The Colt Special Model 1861 offered here is in good condition overall. Metal surfaces are cleaned to the white. The lock is marked in three horizontal lines: U.S. / COLT’S PT F. A. MFG Co / HARTFORD, CT and is dated 1862 behind the hammer. The upper left barrel flat is crisply and deeply marked with the usual US V / P / Eagle Head proof marks. Lock and trigger mechanics are good. Bore is good. Ramrod appears to be original. Stock has only minor bumps and bruises. There is a small crack emanating from the nose cap on one side. On the flat opposite the lock are two clear US Military Inspector’s Cartouches. 


WP 40. Dug CS/US P-53 Enfield Rifle Musket Socket Bayonet .577 Cal.

Found long ago by the late Don Story on the Petersburg VA. Battlefield. Rare to see dug bayonets in this condition.

$150.00 HOLD G,P,

WP 15. Old 12 Gauge Percussion Shotgun.

There is a marking on the top of barrel but I cannot make it out. One side does not hold at cock. Great wall hanger.

$295.00 HOLD G.P.

WP 42. Dug CS/US Austrian Lorenz Rifle Socket Bayonet .54 Cal.

These rifles were popular with the Confederacy. Found long ago by the late Don Story on the Petersburg VA. Battlefield. Rare to see dug bayonets in this condition.


WP 43. Confederate Cavalry Saber and Scabbard produced by Louis Froelich at the Kenansville NC. Armoury.

A very good representative example of this well known Confederate saber. The distinct brass guard has an untouched patina. Matching Roman numeral “II” is present on the guard as well as the throat of the scabbard. Leather grip and brass wire are expertly restored. Leather throat washer is a replacement. Blade has an untouched graying patina with a few minor nicks. No pitting. Scabbard has heavy service wear and dings but is still a good honest example with an untouched patina.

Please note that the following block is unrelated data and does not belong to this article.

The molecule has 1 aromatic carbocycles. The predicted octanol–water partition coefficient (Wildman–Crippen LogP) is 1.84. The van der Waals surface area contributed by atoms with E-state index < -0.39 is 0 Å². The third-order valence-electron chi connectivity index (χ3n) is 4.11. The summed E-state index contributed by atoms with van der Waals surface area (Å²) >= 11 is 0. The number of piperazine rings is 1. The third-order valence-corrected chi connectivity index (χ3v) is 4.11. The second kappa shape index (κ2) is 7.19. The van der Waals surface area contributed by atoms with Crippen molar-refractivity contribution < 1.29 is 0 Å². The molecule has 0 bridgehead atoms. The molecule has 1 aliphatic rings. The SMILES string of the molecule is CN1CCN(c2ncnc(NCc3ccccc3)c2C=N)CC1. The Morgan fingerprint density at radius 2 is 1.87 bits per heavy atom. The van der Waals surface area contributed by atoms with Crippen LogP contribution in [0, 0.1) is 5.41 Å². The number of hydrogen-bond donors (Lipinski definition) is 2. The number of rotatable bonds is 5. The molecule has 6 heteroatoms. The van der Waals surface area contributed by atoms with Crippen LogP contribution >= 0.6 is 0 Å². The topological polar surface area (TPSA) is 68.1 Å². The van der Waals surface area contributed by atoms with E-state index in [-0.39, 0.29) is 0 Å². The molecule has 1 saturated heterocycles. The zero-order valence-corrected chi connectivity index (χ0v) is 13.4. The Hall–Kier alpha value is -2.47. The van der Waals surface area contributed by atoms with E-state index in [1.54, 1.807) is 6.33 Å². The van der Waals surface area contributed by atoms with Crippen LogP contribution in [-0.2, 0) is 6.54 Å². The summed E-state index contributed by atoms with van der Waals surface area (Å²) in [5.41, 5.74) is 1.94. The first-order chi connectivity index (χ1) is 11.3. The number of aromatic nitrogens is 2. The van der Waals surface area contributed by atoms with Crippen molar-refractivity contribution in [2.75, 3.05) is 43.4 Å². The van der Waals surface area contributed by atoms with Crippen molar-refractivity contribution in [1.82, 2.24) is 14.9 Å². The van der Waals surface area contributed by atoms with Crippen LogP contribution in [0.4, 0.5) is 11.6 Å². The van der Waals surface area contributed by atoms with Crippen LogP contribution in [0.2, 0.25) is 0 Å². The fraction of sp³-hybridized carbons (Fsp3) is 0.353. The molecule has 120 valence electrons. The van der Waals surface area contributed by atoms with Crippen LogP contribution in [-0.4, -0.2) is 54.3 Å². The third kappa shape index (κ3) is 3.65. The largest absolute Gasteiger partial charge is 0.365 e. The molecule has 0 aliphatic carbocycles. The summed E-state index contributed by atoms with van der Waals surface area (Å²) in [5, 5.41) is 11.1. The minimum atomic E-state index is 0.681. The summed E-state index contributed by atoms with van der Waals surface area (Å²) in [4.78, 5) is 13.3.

WP 44. Harper’s Ferry M-1842 Military Musket. 

Good representative example. These Mexican War era guns were issued in large quantities to both armies at the outbreak of the conflict. Dated 1846 on the lock which functions properly. Metal surfaces cleaned to bright with some areas of pin prick pitting or possibly oxidation stains. Barrel date not visible. Ramrod is a replacement. Stock is in good condition with no major issues. According to Rafael Eledge (from whom this gun was originally purchased), there is a faint “Z” mark on the stock at the front of the trigger guard tang. That mark is considered to represent a gun that has been “captured and collected” by the Confederate Army. The “Z” is thought to be the mark of Captain Louis Zimmer, an inspector at the Richmond Arsenal. 


WP 45. Confederate Spiller & Burr Navy Revolver .36 Cal.